In the third and final plenary, the same panel of three addressed the question: What is at stake and what is experienced, spiritually, among those who care for patients? Reflecting on several case presentations, Rabbi Berman noted that we need to move from personal awareness of spirituality to the level of holiness –to the actualization of values in the caregiver’s daily life. This is accomplished by a deeper understanding of the character of God found in Exodus 34:6-7, of which justice is central to transform the health of our society. Dr. Arozullah pointed out the pitfalls of misplaced intentions (pleasing God, pleasing the patient, or getting the best outcome), the “God complex,” or the mistake of serving the means or the ends instead of the person. Prof. Mohrmann extoled the value of endurance, grace, and generosity, even on the worst of days – that we will receive what we need when doing what we must. The dehumanization of medicine is a human decision, and to dehumanize is to desacralize and miss the opportunity to re–wright meaning by engaging in the life narrative of the afflicted, sharing our own narratives, and proclaiming anew realities which reveal that a spiritual community is a healing community.

There were many papers and posters presented on the interface of religion and health care, including one by Ashley Moyse, PhD, defining life from a Christian perspective: bounded by and inclusive of death and made hopeful by practicing availability and fidelity in caregiving through joy and sorrow and treating the afflicted as a subject, not an object –embodying valid hope toward a reconciled future. Elizabeth Marshall, MD, MAT discussed Job and the value of lament as a means to hope and healing, and a paper on the life of renown vascular surgeon Alexis Carrel’s discovery that the mystical state of union with Christ surpassed cognition and reason, so that at the end of his life he could write that he felt like a “small child before God.” There were many other topics such as the importance of recovering a transcendent dimension of health care and a “hidden curriculum” in training which provides mentors who model compassion and empathy.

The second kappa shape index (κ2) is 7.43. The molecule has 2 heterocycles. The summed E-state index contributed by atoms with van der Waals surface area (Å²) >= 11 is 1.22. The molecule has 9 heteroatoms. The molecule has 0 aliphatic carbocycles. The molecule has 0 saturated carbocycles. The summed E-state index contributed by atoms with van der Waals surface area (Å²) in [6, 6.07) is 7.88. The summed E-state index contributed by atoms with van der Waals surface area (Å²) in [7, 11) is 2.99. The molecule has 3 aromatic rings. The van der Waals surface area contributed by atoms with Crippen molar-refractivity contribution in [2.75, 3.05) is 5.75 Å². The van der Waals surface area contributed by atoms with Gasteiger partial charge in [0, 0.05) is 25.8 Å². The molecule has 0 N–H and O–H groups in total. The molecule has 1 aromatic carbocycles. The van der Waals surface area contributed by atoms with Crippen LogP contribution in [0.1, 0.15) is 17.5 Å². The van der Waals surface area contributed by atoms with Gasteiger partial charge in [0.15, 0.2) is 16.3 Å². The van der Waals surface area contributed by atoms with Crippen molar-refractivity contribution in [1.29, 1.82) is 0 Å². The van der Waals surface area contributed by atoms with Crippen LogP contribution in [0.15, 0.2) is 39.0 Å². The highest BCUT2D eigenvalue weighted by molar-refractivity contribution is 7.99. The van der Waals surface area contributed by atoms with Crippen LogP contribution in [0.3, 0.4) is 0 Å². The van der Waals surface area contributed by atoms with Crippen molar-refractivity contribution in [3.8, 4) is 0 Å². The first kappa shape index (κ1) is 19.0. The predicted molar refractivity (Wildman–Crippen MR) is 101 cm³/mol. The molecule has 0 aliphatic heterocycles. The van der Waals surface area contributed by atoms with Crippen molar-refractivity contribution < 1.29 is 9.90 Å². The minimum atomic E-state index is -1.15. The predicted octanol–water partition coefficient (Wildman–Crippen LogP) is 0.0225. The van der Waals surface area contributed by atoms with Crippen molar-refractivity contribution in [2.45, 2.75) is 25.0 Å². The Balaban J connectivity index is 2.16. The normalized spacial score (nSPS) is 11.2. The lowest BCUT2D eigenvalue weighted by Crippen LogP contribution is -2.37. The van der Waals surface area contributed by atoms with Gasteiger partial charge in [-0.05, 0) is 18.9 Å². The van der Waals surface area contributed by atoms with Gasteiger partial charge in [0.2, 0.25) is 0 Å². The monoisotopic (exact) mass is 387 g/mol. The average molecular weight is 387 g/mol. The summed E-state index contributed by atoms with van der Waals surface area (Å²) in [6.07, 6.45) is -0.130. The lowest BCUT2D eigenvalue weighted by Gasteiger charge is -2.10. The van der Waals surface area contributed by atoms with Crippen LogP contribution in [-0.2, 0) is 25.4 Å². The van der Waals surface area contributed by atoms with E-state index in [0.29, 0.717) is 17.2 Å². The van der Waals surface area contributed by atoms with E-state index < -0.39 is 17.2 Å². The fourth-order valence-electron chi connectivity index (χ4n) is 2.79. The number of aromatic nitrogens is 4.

Though the conference was quite diverse in its various Theistic views and traditions, the Christian perspective was well–represented, and it created space for dialogue with other faiths. There was a gallery of art work related to Christian contexts of health care, and a group of African-American gospel singers created an uplifting backdrop during the banquet. There was not a strong application for global health contexts, but many of the principles shared have valuable application for international health care, education, and community development, some of which have been shared in this brief report.


  1. An Interdisciplinary Case Discussion on “I was Bleeding for My Sins” [Available at ]
  2. Koenig H G. The spiritual care team: Enabling the practice of whole person medicine, Religions 2014, 5(4), 1161-1174.
  3. Park C L, & George L S (2013). Assessing meaning and meaning making in the context of stressful life events: Measurement tools and approaches. Journal of Positive Psychology, 8, 483-504.